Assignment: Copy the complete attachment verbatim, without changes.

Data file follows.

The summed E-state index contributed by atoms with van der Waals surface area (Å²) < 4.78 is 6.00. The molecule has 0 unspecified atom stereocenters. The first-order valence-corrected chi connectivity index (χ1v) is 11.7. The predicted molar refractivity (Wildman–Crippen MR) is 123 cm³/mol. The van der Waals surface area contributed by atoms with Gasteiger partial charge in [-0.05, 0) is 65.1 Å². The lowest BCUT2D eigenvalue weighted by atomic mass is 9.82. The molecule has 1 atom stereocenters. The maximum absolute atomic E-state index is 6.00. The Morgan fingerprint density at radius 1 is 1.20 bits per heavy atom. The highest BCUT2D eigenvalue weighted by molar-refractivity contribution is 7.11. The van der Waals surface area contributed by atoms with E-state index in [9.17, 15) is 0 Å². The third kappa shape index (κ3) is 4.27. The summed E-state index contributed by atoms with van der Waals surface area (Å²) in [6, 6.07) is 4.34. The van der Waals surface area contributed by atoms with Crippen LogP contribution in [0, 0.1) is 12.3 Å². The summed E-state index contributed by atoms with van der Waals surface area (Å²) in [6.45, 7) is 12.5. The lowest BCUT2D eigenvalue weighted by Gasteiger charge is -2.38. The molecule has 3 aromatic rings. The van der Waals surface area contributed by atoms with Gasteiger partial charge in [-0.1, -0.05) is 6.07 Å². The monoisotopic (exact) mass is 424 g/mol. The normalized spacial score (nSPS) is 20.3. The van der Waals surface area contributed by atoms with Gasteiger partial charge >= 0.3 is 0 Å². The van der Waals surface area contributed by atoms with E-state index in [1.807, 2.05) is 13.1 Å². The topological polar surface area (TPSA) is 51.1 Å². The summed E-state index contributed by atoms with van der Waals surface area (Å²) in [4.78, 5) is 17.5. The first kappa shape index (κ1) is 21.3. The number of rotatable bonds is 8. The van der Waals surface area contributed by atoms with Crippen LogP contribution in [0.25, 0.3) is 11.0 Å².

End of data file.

The summed E-state index contributed by atoms with van der Waals surface area (Å²) < 4.78 is 6.00. The molecule has 0 unspecified atom stereocenters. The first-order valence-corrected chi connectivity index (χ1v) is 11.7. The predicted molar refractivity (Wildman–Crippen MR) is 123 cm³/mol. The van der Waals surface area contributed by atoms with Gasteiger partial charge in [-0.05, 0) is 65.1 Å². The lowest BCUT2D eigenvalue weighted by atomic mass is 9.82. The molecule has 1 atom stereocenters. The maximum absolute atomic E-state index is 6.00. The Morgan fingerprint density at radius 1 is 1.20 bits per heavy atom. The highest BCUT2D eigenvalue weighted by molar-refractivity contribution is 7.11. The van der Waals surface area contributed by atoms with E-state index in [9.17, 15) is 0 Å². The third kappa shape index (κ3) is 4.27. The summed E-state index contributed by atoms with van der Waals surface area (Å²) in [6, 6.07) is 4.34. The van der Waals surface area contributed by atoms with Crippen LogP contribution in [0, 0.1) is 12.3 Å². The summed E-state index contributed by atoms with van der Waals surface area (Å²) in [6.45, 7) is 12.5. The lowest BCUT2D eigenvalue weighted by Gasteiger charge is -2.38. The molecule has 3 aromatic rings. The van der Waals surface area contributed by atoms with Gasteiger partial charge in [-0.1, -0.05) is 6.07 Å². The monoisotopic (exact) mass is 424 g/mol. The normalized spacial score (nSPS) is 20.3. The van der Waals surface area contributed by atoms with Gasteiger partial charge >= 0.3 is 0 Å². The van der Waals surface area contributed by atoms with E-state index in [1.807, 2.05) is 13.1 Å². The topological polar surface area (TPSA) is 51.1 Å². The summed E-state index contributed by atoms with van der Waals surface area (Å²) in [4.78, 5) is 17.5. The first kappa shape index (κ1) is 21.3. The number of rotatable bonds is 8. The van der Waals surface area contributed by atoms with Crippen LogP contribution in [0.25, 0.3) is 11.0 Å².